Rocco and I have just started taking agility, and we’ve learned a lot over the last three lessons. Agility is a competition based on the training skills of the dog handler. The dog has to complete several obstacles at top speed without ever once being touched by the handler.

A good researcher can find out all the rules of dog agility, but what can’t be found by a quick google search? Well, here’s a list:

1. The little dogs can tip the teeter-totter. It doesn’t seem like they’d be able to, but Rocco is only 5 pounds and it goes down quite quickly for him.

2. Most dogs like the shoot, the weave poles, and the teeter-totter the least, but every dog is different. The hardest thing for the dog to learn is the weave poles.

3. Dogs learn way faster than you can possibly give them credit for. After only 3 lessons and 1 practice session, Rocco can already do all of the course, and he’s basically just waiting on me to catch up. Once again, every dog is different though. He has two friends who started at the same time, and they are both progressing slower.

4. Prep work is critical to success. Rocco took to the shoot like a pro because he’s already used to rooting around under the covers at home, and he’s had blankets placed over him as a game since birth. His obedience is also solid, and he’s used to a lot of ground work and playing around. This is probably why he handles agility so much better.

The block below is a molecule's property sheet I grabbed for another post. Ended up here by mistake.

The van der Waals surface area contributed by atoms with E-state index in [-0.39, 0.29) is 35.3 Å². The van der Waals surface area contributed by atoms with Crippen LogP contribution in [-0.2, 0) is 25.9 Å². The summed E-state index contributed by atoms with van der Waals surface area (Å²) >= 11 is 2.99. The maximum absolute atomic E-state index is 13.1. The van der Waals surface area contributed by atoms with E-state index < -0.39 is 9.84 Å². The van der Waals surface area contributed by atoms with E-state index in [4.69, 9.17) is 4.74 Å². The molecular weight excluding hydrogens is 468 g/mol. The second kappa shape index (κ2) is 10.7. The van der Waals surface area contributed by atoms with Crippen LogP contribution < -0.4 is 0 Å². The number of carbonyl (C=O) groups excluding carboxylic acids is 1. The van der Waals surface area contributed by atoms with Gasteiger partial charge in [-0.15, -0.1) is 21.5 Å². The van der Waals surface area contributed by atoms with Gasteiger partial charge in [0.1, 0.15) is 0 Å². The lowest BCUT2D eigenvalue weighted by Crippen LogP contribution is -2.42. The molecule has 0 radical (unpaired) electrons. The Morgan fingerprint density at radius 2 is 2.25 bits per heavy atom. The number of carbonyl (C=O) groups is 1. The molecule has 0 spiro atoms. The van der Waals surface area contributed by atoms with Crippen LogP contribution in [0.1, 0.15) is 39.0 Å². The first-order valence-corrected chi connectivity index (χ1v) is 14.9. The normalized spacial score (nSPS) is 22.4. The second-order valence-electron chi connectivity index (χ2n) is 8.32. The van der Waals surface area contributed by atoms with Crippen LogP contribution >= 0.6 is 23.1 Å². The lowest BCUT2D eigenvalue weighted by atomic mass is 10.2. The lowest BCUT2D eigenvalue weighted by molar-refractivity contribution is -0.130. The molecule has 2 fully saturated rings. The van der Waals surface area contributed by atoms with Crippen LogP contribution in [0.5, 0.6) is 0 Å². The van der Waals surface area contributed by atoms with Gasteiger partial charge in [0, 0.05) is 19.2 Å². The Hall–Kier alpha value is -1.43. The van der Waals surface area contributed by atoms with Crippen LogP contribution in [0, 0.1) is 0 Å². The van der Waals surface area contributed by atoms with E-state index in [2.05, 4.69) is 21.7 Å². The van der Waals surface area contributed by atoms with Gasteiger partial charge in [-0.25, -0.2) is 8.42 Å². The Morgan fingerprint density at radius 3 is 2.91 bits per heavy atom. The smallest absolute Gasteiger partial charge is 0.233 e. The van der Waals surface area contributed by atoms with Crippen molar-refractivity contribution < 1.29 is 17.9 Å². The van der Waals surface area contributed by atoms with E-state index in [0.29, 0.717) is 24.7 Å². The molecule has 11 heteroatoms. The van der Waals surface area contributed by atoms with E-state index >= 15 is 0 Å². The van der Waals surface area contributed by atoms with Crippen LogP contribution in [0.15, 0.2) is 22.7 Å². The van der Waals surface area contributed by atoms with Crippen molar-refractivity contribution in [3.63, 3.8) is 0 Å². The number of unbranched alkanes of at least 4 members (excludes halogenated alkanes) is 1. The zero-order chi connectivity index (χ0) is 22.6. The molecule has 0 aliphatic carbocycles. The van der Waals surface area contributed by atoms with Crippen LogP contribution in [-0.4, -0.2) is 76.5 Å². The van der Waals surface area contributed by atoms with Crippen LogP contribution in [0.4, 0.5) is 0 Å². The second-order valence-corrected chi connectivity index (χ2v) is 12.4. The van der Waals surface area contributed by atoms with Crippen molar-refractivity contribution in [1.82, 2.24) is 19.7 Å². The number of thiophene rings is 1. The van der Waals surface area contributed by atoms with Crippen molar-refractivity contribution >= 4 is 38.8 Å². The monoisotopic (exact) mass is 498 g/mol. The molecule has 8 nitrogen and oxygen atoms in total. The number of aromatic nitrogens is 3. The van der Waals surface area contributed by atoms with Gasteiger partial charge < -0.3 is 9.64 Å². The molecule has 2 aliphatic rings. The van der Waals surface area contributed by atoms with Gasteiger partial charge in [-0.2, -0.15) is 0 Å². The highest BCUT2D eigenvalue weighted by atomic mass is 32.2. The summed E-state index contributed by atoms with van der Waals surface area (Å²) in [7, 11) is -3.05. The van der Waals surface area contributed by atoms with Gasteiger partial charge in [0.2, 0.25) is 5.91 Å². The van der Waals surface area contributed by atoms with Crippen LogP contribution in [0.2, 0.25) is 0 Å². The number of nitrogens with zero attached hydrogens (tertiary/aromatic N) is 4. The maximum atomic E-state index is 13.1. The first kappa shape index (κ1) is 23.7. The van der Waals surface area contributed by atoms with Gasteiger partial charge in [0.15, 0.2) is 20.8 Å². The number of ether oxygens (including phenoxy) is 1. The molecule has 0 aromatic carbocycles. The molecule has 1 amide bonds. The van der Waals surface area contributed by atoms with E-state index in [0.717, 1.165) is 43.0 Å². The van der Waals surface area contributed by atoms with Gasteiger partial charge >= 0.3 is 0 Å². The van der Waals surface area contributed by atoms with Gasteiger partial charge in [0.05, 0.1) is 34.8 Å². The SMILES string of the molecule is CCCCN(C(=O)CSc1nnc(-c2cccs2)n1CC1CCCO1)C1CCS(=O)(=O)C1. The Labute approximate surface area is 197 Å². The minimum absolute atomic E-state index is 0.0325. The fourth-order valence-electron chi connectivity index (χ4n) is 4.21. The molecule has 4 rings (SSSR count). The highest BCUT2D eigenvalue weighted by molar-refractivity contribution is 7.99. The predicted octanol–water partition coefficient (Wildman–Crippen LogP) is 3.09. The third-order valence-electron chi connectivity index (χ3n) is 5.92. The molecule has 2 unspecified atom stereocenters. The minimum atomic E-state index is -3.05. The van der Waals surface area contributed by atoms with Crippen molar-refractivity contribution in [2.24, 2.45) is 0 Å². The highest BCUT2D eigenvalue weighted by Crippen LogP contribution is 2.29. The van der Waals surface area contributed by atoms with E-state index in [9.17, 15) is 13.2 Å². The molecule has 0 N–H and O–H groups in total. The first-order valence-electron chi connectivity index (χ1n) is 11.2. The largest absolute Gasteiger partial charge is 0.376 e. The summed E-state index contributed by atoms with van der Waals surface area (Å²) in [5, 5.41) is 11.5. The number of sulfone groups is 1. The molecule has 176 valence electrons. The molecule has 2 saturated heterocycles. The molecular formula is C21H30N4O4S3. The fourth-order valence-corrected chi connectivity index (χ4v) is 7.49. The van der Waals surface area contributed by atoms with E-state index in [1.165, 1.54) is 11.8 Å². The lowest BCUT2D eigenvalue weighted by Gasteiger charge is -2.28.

5. People need more lessons than dogs. While Rocco could probably show and even win right now with a professional handler, I’m still way behind. There are things for the handler to learn such as “cross-overs” where you switch which hand you handle with. These take a long time to learn.

6. Training words can be anything, but common words are: “Frame” for the A-frame, “Walk-it” for the cat walk, “over” or “jump” for any jump, “tunnel” for the tunnel, “Weave” for the weaves, “Out” to go for a piece of equipment farther away than the one you’re next to, and “Table” to get on the pause table.

Agility is great for everyone, I see kids and little old ladies doing it, and everywhere in between. Last week I saw an old lady and a bichon competing in teacup agility. The possibilities are just endless!

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